The numbers vary a little bit depending on the specific type of green or black tea, but overall, you can expect less of a boost with a green boba tea vs a black.
Boba Tea Caffeine Vs Soda Caffeine
If you are concerned about your child (or yourself) getting too much caffeine from bubble tea, let us take a look at some other popular garbage drinks for some context.
- Black Tea Boba: 30 – 85 mg
- Green Tea Boba: 10 – 45 mg
- White Tea Boba: 14 – 40 mg
- Coke: 35 mg
- Dr. Pepper: 28 mg
- Orange Sunkist: 43 mg
As you can see there is not an astronomical difference between the caffeine content of popular soda drinks and bubble tea.
Many factors come into play in the case of the Boba drink, like how big the drink is and what kind of tea was used, whereas the soda is calculated per can, so it is a static value.
There seems to be no real concern about the caffeine content of bubble tea being super high compared to most common drinks out there which you probably already consume.
Just keep in mind that sweet drinks can be addictive, leading to you drinking many of them in a short amount of time!
Is Bubble Tea Healthier That Normal Tea?
Absolutely not. Boba is full of carbohydrates. Most of them are empty carbs, like refined sugar. Just a single large bubble tea can easily contain 55 grams of sugar and a whopping 550 calories.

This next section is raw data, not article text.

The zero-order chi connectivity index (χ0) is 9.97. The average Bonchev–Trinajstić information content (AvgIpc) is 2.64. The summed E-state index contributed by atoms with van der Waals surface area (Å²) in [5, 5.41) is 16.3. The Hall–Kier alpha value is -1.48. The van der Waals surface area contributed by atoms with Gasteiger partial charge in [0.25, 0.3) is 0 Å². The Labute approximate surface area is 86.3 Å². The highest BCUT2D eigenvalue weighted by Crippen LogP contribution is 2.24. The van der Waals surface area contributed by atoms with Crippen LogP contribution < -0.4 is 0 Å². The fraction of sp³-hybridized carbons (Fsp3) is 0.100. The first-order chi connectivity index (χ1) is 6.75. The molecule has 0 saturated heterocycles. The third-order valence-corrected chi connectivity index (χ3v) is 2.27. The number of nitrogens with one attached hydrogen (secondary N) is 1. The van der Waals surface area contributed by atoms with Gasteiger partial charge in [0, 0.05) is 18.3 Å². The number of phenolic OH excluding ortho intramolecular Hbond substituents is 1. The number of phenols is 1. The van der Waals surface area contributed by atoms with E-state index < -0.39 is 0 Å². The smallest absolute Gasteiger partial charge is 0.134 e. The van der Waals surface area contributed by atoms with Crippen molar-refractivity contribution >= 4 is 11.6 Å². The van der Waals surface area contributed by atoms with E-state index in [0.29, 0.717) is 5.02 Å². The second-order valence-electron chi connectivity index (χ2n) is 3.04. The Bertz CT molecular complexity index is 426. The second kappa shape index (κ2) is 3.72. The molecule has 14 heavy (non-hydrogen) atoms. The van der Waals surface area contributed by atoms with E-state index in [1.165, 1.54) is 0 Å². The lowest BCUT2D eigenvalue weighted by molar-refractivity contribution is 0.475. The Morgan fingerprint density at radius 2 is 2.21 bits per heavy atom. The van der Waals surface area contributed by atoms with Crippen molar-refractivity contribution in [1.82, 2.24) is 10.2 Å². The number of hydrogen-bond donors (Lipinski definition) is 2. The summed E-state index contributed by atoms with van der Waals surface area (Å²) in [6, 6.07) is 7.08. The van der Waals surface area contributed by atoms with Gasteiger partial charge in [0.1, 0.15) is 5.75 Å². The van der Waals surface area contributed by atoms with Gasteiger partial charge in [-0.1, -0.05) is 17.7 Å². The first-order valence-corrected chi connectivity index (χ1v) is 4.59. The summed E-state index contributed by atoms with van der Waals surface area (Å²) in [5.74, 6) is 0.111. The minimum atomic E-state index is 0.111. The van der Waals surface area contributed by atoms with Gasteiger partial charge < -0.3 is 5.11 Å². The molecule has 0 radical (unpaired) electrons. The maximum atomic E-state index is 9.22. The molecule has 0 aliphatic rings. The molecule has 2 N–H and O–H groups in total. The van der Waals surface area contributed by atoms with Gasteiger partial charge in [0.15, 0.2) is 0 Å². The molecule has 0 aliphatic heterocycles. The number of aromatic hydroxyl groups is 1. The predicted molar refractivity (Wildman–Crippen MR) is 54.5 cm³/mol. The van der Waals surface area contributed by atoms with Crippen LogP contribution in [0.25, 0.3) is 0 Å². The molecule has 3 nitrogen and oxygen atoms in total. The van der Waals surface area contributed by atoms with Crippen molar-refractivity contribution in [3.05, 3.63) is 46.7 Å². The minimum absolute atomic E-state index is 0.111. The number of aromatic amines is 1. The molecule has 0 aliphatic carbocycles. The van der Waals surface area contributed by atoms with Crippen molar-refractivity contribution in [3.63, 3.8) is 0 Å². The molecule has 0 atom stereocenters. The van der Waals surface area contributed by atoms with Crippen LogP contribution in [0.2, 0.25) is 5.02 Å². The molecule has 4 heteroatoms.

The pearls in the drink (which give it its name) are starchy carbs which are not good for you and can be hard to digest. In fact, there is a well known case of a Chinese girl who fell into a diabetic coma after routinely drinking bubble tea, which you can read about here.
In contrast to bubble tea, normal tea like Earl Gray (a black tea), or any green tea boast real health benefits. The same goes for any other type of tea and most herbal teas.
Every tea has its own genetic makeup and nutritional value of course but this small list is meant to give you a basic idea of some well-known benefits:
- White tea may be the best tea for fighting cancer based on research
- Chamomile is known to reduce menstrual pain and symptoms and stress
- Rooibos improves blood pressure and overall cardiovascular health
- Ginger can be used to fight indigestion and nausea
More information can be found here.
Compare those well known benefits to what you have learned about Boba and it is easy to see which one is healthier for you.
Why Is It Sometimes Called Boba Tea And Sometimes Bubble Tea?
There is a distinct difference between the two, but they are used interchangeably all the time.
Boba is actually the word for the small little tapioca balls or ‘pearls’ that give the drink its unique appeal. Bubble tea is the name for the entire drink.
But you will often hear people referring to the entire drink as a ‘Boba’ when in fact, this is incorrect.
In the same way that people will call all sodas a ‘Coke’ in some parts of the world, the word Boba is often misused due to the ease of saying a short two syllable word over two complete words.
When did we all become so lazy in our way of speaking where everything is now a short cut for another word or an acronym? I suppose this is a topic for another time!
Bubble Tea Caffeine Content: Final Thoughts
In the end, bubble tea has a bit less caffeine than the tea that was sued to make it, because it is usually diluted with milk. In general, the caffeine is not a problem, unless you drink a bunch of them.
Even then, it is not the caffeine that is the biggest issue, but the sugar. Most boba teas have tons of sugar. And the tapioca balls aren’t exactly healthy either.